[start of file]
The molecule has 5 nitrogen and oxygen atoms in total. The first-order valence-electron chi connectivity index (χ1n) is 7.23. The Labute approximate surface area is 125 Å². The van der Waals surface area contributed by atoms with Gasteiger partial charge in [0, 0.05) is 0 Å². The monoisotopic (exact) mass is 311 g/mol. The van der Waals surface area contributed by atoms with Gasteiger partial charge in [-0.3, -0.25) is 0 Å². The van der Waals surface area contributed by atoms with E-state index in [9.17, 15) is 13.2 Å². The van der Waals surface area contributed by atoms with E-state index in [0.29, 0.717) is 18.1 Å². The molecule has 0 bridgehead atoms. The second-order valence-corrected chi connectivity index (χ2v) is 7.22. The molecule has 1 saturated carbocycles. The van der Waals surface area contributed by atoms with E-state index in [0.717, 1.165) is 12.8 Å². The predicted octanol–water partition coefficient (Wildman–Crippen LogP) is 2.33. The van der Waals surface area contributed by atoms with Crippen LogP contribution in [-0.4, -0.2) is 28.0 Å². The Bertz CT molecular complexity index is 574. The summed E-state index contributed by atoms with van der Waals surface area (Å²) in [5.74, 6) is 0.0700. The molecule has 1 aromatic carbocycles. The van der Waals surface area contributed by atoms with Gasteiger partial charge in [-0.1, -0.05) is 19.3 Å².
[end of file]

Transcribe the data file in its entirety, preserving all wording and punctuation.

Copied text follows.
The molecule has 5 nitrogen and oxygen atoms in total. The first-order valence-electron chi connectivity index (χ1n) is 7.23. The Labute approximate surface area is 125 Å². The van der Waals surface area contributed by atoms with Gasteiger partial charge in [0, 0.05) is 0 Å². The monoisotopic (exact) mass is 311 g/mol. The van der Waals surface area contributed by atoms with Gasteiger partial charge in [-0.3, -0.25) is 0 Å². The van der Waals surface area contributed by atoms with E-state index in [9.17, 15) is 13.2 Å². The van der Waals surface area contributed by atoms with E-state index in [0.29, 0.717) is 18.1 Å². The molecule has 0 bridgehead atoms. The second-order valence-corrected chi connectivity index (χ2v) is 7.22. The molecule has 1 saturated carbocycles. The van der Waals surface area contributed by atoms with E-state index in [0.717, 1.165) is 12.8 Å². The predicted octanol–water partition coefficient (Wildman–Crippen LogP) is 2.33. The van der Waals surface area contributed by atoms with Crippen LogP contribution in [-0.4, -0.2) is 28.0 Å². The Bertz CT molecular complexity index is 574. The summed E-state index contributed by atoms with van der Waals surface area (Å²) in [5.74, 6) is 0.0700. The molecule has 1 aromatic carbocycles. The van der Waals surface area contributed by atoms with Gasteiger partial charge in [-0.1, -0.05) is 19.3 Å².